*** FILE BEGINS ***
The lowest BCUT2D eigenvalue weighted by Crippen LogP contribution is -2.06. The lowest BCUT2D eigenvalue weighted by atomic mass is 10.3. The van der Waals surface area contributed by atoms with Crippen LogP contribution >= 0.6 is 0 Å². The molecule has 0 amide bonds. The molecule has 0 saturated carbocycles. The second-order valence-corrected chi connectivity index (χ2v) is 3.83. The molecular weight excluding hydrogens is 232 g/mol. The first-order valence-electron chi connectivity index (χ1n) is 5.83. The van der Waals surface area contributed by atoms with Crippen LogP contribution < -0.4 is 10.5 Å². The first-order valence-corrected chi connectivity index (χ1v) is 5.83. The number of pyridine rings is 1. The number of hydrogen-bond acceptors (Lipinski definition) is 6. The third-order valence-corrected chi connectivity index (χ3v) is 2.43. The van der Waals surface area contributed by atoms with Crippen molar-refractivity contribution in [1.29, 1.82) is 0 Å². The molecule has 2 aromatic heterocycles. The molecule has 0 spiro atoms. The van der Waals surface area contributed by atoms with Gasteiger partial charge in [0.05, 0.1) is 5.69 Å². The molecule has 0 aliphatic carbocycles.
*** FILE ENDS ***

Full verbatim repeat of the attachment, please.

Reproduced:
The lowest BCUT2D eigenvalue weighted by Crippen LogP contribution is -2.06. The lowest BCUT2D eigenvalue weighted by atomic mass is 10.3. The van der Waals surface area contributed by atoms with Crippen LogP contribution >= 0.6 is 0 Å². The molecule has 0 amide bonds. The molecule has 0 saturated carbocycles. The second-order valence-corrected chi connectivity index (χ2v) is 3.83. The molecular weight excluding hydrogens is 232 g/mol. The first-order valence-electron chi connectivity index (χ1n) is 5.83. The van der Waals surface area contributed by atoms with Crippen LogP contribution < -0.4 is 10.5 Å². The first-order valence-corrected chi connectivity index (χ1v) is 5.83. The number of pyridine rings is 1. The number of hydrogen-bond acceptors (Lipinski definition) is 6. The third-order valence-corrected chi connectivity index (χ3v) is 2.43. The van der Waals surface area contributed by atoms with Crippen molar-refractivity contribution in [1.29, 1.82) is 0 Å². The molecule has 2 aromatic heterocycles. The molecule has 0 spiro atoms. The van der Waals surface area contributed by atoms with Gasteiger partial charge in [0.05, 0.1) is 5.69 Å². The molecule has 0 aliphatic carbocycles.